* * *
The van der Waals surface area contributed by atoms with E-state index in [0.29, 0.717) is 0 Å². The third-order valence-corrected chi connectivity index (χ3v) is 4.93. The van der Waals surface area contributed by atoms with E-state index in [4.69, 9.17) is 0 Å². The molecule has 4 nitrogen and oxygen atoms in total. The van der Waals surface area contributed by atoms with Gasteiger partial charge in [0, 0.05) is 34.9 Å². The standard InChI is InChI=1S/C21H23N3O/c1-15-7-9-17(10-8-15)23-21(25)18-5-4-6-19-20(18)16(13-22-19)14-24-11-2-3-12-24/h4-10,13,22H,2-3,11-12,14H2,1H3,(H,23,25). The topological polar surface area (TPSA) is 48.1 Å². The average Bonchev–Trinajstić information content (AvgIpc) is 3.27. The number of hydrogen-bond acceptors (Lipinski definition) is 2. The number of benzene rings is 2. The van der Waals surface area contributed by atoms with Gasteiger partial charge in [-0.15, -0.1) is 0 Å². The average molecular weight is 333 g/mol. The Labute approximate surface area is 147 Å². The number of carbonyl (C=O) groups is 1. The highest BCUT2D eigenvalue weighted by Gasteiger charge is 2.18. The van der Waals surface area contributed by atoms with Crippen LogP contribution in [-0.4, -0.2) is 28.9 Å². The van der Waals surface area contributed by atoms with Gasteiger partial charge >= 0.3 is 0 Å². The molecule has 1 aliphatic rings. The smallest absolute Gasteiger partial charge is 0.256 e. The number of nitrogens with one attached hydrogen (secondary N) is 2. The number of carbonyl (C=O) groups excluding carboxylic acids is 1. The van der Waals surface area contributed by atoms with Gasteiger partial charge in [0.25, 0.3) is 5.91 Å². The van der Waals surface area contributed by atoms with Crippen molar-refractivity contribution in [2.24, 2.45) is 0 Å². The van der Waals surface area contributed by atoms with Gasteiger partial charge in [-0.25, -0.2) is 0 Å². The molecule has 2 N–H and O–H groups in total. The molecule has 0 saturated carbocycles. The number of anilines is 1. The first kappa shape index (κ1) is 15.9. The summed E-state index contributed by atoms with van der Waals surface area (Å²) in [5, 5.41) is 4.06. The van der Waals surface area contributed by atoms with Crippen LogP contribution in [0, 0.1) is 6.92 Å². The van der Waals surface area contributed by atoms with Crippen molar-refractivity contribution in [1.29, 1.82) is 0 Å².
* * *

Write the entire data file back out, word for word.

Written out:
The van der Waals surface area contributed by atoms with E-state index in [0.29, 0.717) is 0 Å². The third-order valence-corrected chi connectivity index (χ3v) is 4.93. The van der Waals surface area contributed by atoms with E-state index in [4.69, 9.17) is 0 Å². The molecule has 4 nitrogen and oxygen atoms in total. The van der Waals surface area contributed by atoms with Gasteiger partial charge in [0, 0.05) is 34.9 Å². The standard InChI is InChI=1S/C21H23N3O/c1-15-7-9-17(10-8-15)23-21(25)18-5-4-6-19-20(18)16(13-22-19)14-24-11-2-3-12-24/h4-10,13,22H,2-3,11-12,14H2,1H3,(H,23,25). The topological polar surface area (TPSA) is 48.1 Å². The average Bonchev–Trinajstić information content (AvgIpc) is 3.27. The number of hydrogen-bond acceptors (Lipinski definition) is 2. The number of benzene rings is 2. The van der Waals surface area contributed by atoms with Gasteiger partial charge in [-0.15, -0.1) is 0 Å². The average molecular weight is 333 g/mol. The Labute approximate surface area is 147 Å². The number of carbonyl (C=O) groups is 1. The highest BCUT2D eigenvalue weighted by Gasteiger charge is 2.18. The van der Waals surface area contributed by atoms with Crippen LogP contribution in [-0.4, -0.2) is 28.9 Å². The van der Waals surface area contributed by atoms with Gasteiger partial charge >= 0.3 is 0 Å². The molecule has 1 aliphatic rings. The smallest absolute Gasteiger partial charge is 0.256 e. The number of nitrogens with one attached hydrogen (secondary N) is 2. The number of carbonyl (C=O) groups excluding carboxylic acids is 1. The van der Waals surface area contributed by atoms with Gasteiger partial charge in [0.25, 0.3) is 5.91 Å². The van der Waals surface area contributed by atoms with Crippen molar-refractivity contribution in [2.24, 2.45) is 0 Å². The van der Waals surface area contributed by atoms with Gasteiger partial charge in [-0.25, -0.2) is 0 Å². The molecule has 2 N–H and O–H groups in total. The molecule has 0 saturated carbocycles. The number of anilines is 1. The first kappa shape index (κ1) is 15.9. The summed E-state index contributed by atoms with van der Waals surface area (Å²) in [5, 5.41) is 4.06. The van der Waals surface area contributed by atoms with Crippen LogP contribution in [0, 0.1) is 6.92 Å². The van der Waals surface area contributed by atoms with Crippen molar-refractivity contribution in [1.29, 1.82) is 0 Å².